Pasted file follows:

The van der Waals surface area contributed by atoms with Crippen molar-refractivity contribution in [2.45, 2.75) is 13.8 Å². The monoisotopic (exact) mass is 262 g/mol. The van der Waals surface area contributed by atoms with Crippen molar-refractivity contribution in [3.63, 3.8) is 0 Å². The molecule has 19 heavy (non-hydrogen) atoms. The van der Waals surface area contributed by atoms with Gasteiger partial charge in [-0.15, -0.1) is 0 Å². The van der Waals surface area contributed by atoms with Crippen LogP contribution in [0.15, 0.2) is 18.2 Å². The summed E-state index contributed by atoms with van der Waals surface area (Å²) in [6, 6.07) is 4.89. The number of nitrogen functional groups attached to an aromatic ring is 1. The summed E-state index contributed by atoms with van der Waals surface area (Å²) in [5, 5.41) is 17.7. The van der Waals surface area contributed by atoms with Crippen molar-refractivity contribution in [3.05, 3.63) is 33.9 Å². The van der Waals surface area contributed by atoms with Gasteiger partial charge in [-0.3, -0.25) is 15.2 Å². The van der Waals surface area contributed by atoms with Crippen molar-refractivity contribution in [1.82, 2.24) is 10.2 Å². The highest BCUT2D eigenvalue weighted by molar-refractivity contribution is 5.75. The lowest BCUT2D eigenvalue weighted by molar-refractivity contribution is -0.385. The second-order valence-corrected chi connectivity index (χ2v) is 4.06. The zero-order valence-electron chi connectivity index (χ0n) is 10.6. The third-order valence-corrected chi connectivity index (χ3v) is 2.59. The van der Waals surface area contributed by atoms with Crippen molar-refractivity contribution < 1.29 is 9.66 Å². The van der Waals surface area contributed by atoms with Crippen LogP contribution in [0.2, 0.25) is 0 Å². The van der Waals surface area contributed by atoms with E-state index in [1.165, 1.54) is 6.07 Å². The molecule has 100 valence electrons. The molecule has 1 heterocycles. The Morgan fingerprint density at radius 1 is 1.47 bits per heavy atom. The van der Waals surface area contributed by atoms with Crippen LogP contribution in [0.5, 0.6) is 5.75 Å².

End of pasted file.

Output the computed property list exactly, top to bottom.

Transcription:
The van der Waals surface area contributed by atoms with Crippen molar-refractivity contribution in [2.45, 2.75) is 13.8 Å². The monoisotopic (exact) mass is 262 g/mol. The van der Waals surface area contributed by atoms with Crippen molar-refractivity contribution in [3.63, 3.8) is 0 Å². The molecule has 19 heavy (non-hydrogen) atoms. The van der Waals surface area contributed by atoms with Gasteiger partial charge in [-0.15, -0.1) is 0 Å². The van der Waals surface area contributed by atoms with Crippen LogP contribution in [0.15, 0.2) is 18.2 Å². The summed E-state index contributed by atoms with van der Waals surface area (Å²) in [6, 6.07) is 4.89. The number of nitrogen functional groups attached to an aromatic ring is 1. The summed E-state index contributed by atoms with van der Waals surface area (Å²) in [5, 5.41) is 17.7. The van der Waals surface area contributed by atoms with Crippen molar-refractivity contribution in [3.05, 3.63) is 33.9 Å². The van der Waals surface area contributed by atoms with Gasteiger partial charge in [-0.3, -0.25) is 15.2 Å². The van der Waals surface area contributed by atoms with Crippen molar-refractivity contribution in [1.82, 2.24) is 10.2 Å². The highest BCUT2D eigenvalue weighted by molar-refractivity contribution is 5.75. The lowest BCUT2D eigenvalue weighted by molar-refractivity contribution is -0.385. The second-order valence-corrected chi connectivity index (χ2v) is 4.06. The zero-order valence-electron chi connectivity index (χ0n) is 10.6. The third-order valence-corrected chi connectivity index (χ3v) is 2.59. The van der Waals surface area contributed by atoms with Crippen molar-refractivity contribution < 1.29 is 9.66 Å². The van der Waals surface area contributed by atoms with Crippen LogP contribution in [0.2, 0.25) is 0 Å². The van der Waals surface area contributed by atoms with E-state index in [1.165, 1.54) is 6.07 Å². The molecule has 100 valence electrons. The molecule has 1 heterocycles. The Morgan fingerprint density at radius 1 is 1.47 bits per heavy atom. The van der Waals surface area contributed by atoms with Crippen LogP contribution in [0.5, 0.6) is 5.75 Å².